A short history of frame rates

The movie industry has embraced 24 frames per second (fps) since the addition of sound in 1926. Other frames rates have been tried since (e.g. The Hobbit), however, almost every movie aimed for theatrical distribution has been created and mastered at 24fps. This is still the case today as even made-for-streaming content is using this cadence.

In the pre-color era, when the first televisions were designed for black-and-white image, frame rate was based on the frequency of the electric grid: 60Hz for most of North and Central America, as well as  Japan; And 50Hz for the rest of the world.

Electrical Systems Around The World

Since the signal was sent as half images (aka fields), this translated to a frame rate of 30fps for the Americas and japan and 25fps for the rest of the world. To convert a program running at 24fps to 25fps, one needs to speed it up by approximately 4% (24×1.04 = 24.96). To convert 24fps to 30fps, a process called 3:2 pull-down is used.

Fractional frame rates come into play

In 1953 a new NTSC (National Television System Committee) standard was adopted which allowed for broadcasting in color while also being compatible with the then existing stock of black-and-white receivers. The idea was to carry color information via a sub-carrier only the former would recognize. One problem emerged: the bandwidth used by the color sub-carrier could interfere with the audio signal and cause inter-modular beating. In order to avoid this issue, it was decided to reduce the frame rate by 0.1%. The number of fields per second went from 60 to 59.94 which meant modifying the frame rates from 30fps to 29.97fps. This is still in use, but only in the countries still using NTSC standard: USA, Canada, Mexico, Japan, etc

NTSC Around The World

In order to convert the 24fps to 29.97fps, the content has to be first slowed down to 23.976fps, and subsequently converted to 29.97fps using the 3:2 pull down process mentioned above. The problem is a lot of recording devices (e.g. cameras), especially consumer and semi-professional ones, claim to run at 24fps while they actually use a rate of 23.976fps to be compatible with NTSC. It is often the case in editorial to receive 23.976fps footage believed to be recorded at 24fps, which then has to be converted (including the audio) to fit in the timeline.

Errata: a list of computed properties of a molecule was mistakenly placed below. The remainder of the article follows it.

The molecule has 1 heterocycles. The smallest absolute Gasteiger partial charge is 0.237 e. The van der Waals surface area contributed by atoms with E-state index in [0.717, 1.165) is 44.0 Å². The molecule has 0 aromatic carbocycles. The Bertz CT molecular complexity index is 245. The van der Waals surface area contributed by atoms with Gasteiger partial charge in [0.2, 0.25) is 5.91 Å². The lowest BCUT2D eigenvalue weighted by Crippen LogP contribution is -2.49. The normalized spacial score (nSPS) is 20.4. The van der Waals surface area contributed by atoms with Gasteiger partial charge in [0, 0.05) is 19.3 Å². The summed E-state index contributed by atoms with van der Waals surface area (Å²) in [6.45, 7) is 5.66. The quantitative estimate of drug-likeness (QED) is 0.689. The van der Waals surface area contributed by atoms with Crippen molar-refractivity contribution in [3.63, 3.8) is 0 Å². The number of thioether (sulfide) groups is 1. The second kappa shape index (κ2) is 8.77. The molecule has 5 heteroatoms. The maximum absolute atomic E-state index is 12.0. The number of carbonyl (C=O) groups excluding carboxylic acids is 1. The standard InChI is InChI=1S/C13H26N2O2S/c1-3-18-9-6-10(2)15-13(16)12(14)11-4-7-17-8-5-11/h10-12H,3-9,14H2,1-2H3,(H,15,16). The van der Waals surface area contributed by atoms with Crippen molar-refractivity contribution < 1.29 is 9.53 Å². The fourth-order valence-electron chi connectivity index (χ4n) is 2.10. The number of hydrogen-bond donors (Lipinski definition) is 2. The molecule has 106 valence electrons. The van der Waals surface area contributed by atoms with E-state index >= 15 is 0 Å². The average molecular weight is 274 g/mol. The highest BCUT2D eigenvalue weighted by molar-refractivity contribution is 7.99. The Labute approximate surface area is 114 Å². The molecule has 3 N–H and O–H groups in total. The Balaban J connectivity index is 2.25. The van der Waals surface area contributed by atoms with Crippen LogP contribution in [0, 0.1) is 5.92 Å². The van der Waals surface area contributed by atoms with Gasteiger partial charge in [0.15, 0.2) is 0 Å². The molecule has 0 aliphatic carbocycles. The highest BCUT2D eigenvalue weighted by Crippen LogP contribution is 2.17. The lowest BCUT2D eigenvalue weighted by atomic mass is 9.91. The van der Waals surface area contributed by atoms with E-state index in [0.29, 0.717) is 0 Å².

Here is a link to a great video on the history of frame rates:


But how does one keep things in sync with fractional frame rates?

We can’t slow down time unfortunately, so the timecode has to be adjusted to account for the 0.1% slow down. One hour of program at 30fps equals to 108,000 frames while the same program running at 29.97fps generates 107,892 frames. That is a difference of 108 frames or 3.6 seconds. To avoid this error, timecode systems are designed so that, on average, once every 1000 frames, a frame number is dropped or omitted from the counting sequence. This is called the ‘drop-frame timecode’.

But, of course, not everyone wants or needs to drop a frame count. Therefore, another system called the ‘non-drop-frame timecode’ came about. These ‘drop-frame’ and ‘non-drop-frame’ systems add complexity and confusion to workflows thanks to fractional frame rates.



Fractional frame rate calculation

It is important to note 59.94fps, 29.97fps, and 23.976fps are approximations:

60x(1000/1001) = 59.94005994005994005994005994005994005994005994005994…

30x(1000/1001) = 29.97002997002997002997002997002997002997002997002997…

24x(1000/1001) = 23.97602397602397602397602397602397602397602397602397…

The latter is often referred as both 23.98 and 23.976 (sometimes even as just 23), but none of them reflect the exact number. Worse, some editing programs run at 23.98fps while others at 23.976fps creating even more issues down the line.